BTW, the period around late September/ early October is not a good time to go looking for them because rutting moose have been known to charge freight trains, log skidders, and other (smaller) things.  It's amazing to contemplate, but something weighing nearly a ton with antlers weighing up to 60 lb can also be VERY quiet and be right on top of you before you hear it.  If you REALLY want to see moose, try Newfoundland.  They were imported to the island but have no natural predators.

As far as Algonquin Park goes, hwy 60 runs east/west through the south end of the park and there are a number of trails of varying length and difficulty leading off from there.  Campgrounds are available and there are also a number of canoe routes through the park.  

You can drive through the park's boundaries on the highway w/o stopping for free, but if you're planning to get out and walk around (any day but Christmas), you'll need to purchase a day pass.  In addition to moose, the park includes several disparate ecosystems, so just from driving from one end to the other you'll encounter a variety of different landscapes and a LOT of beautiful scenery.

For me, I find the southern areas of the park pretty crowded, especially during the summer, and so I prefer the road into the north end of the park, especially around Barron's Canyon.  It's not as easy to find, and definitely less crowded.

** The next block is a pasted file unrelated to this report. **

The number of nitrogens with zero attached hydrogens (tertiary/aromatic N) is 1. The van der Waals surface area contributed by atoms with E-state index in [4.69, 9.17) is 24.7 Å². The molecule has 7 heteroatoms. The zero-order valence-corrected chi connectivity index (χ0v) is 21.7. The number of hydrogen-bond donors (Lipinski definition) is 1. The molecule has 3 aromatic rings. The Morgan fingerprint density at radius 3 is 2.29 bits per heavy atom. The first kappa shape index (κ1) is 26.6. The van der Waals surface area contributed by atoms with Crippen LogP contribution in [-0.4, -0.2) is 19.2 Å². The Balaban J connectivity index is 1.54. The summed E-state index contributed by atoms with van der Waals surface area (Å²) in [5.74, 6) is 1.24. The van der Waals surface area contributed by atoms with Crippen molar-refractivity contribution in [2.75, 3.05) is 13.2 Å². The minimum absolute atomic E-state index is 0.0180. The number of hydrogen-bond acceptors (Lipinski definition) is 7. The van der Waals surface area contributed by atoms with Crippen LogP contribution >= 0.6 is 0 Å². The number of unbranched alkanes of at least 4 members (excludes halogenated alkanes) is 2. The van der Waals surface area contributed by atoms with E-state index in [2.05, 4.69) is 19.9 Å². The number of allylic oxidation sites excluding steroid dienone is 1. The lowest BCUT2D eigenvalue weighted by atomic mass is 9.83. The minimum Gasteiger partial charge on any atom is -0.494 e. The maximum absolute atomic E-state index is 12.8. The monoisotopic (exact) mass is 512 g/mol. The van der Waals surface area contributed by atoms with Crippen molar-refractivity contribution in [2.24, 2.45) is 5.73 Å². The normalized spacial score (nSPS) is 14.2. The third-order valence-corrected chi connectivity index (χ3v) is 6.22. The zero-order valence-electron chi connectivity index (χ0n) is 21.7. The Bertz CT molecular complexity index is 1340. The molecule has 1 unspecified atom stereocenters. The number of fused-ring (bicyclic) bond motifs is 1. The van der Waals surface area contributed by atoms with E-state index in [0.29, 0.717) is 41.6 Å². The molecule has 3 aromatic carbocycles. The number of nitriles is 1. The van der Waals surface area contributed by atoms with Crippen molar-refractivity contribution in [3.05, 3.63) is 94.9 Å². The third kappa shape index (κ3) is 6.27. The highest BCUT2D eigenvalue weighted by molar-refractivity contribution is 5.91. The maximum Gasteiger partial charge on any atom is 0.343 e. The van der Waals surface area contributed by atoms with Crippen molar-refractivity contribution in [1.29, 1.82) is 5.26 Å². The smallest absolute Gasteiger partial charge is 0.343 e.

One more thing... Moose look VERY black, so if you're driving the road west out of Whitney at 6:00 in the morning and it's really foggy, be extra careful or you won't see that 'absence of light' until the last second and when you swerve around him  his butt will break off the passenger side mirror of your vehicle and push it through the window.

Mike.

P.S.  If you run into Bill Reynolds (writer/ photographer), say hi to him for me.  He spent (spends?) a lot of time in the park.  He won't likely remember me but he might remember the night we sat up babysitting a wolf with a broken pelvis (hit by car) until a Conservation Officer showed up to dispatch her.  Being a provincial park, no firearms were allowed at the research station.
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AndrewKulin
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« Reply #5 on: May 22, 2005, 09:47:50 AM »
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Probably too late for your trip and likely not feasible, but one summer on a canoe trip (mid-July, mid-afternoon) in the interior we came across approximately 20 moose feeding in the water or spotted in the trees along the shoreline along a 500 to 1000 m long bay on the west end of Misty Lake (on direct route towards Daisy Lake).  Awesome sight to behold.  Only had a point and shoot with me as we were with a large group who would not understand waiting around for the light to change, etc.

The location is however reachable only after an overnight paddle into the back-country.